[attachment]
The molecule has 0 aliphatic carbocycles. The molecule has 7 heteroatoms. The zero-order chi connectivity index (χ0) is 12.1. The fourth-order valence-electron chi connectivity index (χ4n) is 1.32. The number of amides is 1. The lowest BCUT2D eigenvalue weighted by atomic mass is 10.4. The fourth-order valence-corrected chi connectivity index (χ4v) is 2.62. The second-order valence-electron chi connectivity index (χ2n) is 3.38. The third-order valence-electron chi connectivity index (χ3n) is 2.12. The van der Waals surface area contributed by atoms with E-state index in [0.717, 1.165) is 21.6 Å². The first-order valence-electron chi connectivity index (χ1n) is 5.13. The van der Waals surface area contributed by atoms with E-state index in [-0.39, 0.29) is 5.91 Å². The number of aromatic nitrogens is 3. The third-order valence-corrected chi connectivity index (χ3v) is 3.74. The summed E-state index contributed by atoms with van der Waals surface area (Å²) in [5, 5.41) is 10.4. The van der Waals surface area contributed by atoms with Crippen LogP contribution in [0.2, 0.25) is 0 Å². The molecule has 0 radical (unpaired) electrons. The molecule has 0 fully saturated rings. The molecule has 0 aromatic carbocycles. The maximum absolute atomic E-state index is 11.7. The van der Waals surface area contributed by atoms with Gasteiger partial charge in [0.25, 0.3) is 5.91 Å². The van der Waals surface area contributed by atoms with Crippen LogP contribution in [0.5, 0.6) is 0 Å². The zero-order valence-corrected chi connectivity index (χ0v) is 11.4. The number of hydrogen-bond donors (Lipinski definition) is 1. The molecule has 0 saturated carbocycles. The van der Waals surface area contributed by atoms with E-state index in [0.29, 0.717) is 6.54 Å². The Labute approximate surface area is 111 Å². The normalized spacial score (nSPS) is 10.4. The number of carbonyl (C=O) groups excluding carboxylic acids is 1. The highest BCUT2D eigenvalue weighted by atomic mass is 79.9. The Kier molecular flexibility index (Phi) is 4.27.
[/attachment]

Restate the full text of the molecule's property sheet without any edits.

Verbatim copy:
The molecule has 0 aliphatic carbocycles. The molecule has 7 heteroatoms. The zero-order chi connectivity index (χ0) is 12.1. The fourth-order valence-electron chi connectivity index (χ4n) is 1.32. The number of amides is 1. The lowest BCUT2D eigenvalue weighted by atomic mass is 10.4. The fourth-order valence-corrected chi connectivity index (χ4v) is 2.62. The second-order valence-electron chi connectivity index (χ2n) is 3.38. The third-order valence-electron chi connectivity index (χ3n) is 2.12. The van der Waals surface area contributed by atoms with E-state index in [0.717, 1.165) is 21.6 Å². The first-order valence-electron chi connectivity index (χ1n) is 5.13. The van der Waals surface area contributed by atoms with E-state index in [-0.39, 0.29) is 5.91 Å². The number of aromatic nitrogens is 3. The third-order valence-corrected chi connectivity index (χ3v) is 3.74. The summed E-state index contributed by atoms with van der Waals surface area (Å²) in [5, 5.41) is 10.4. The van der Waals surface area contributed by atoms with Crippen LogP contribution in [0.2, 0.25) is 0 Å². The molecule has 0 radical (unpaired) electrons. The molecule has 0 fully saturated rings. The molecule has 0 aromatic carbocycles. The maximum absolute atomic E-state index is 11.7. The van der Waals surface area contributed by atoms with Gasteiger partial charge in [0.25, 0.3) is 5.91 Å². The van der Waals surface area contributed by atoms with Crippen LogP contribution in [0.5, 0.6) is 0 Å². The zero-order valence-corrected chi connectivity index (χ0v) is 11.4. The number of hydrogen-bond donors (Lipinski definition) is 1. The molecule has 0 saturated carbocycles. The van der Waals surface area contributed by atoms with E-state index in [0.29, 0.717) is 6.54 Å². The Labute approximate surface area is 111 Å². The normalized spacial score (nSPS) is 10.4. The number of carbonyl (C=O) groups excluding carboxylic acids is 1. The highest BCUT2D eigenvalue weighted by atomic mass is 79.9. The Kier molecular flexibility index (Phi) is 4.27.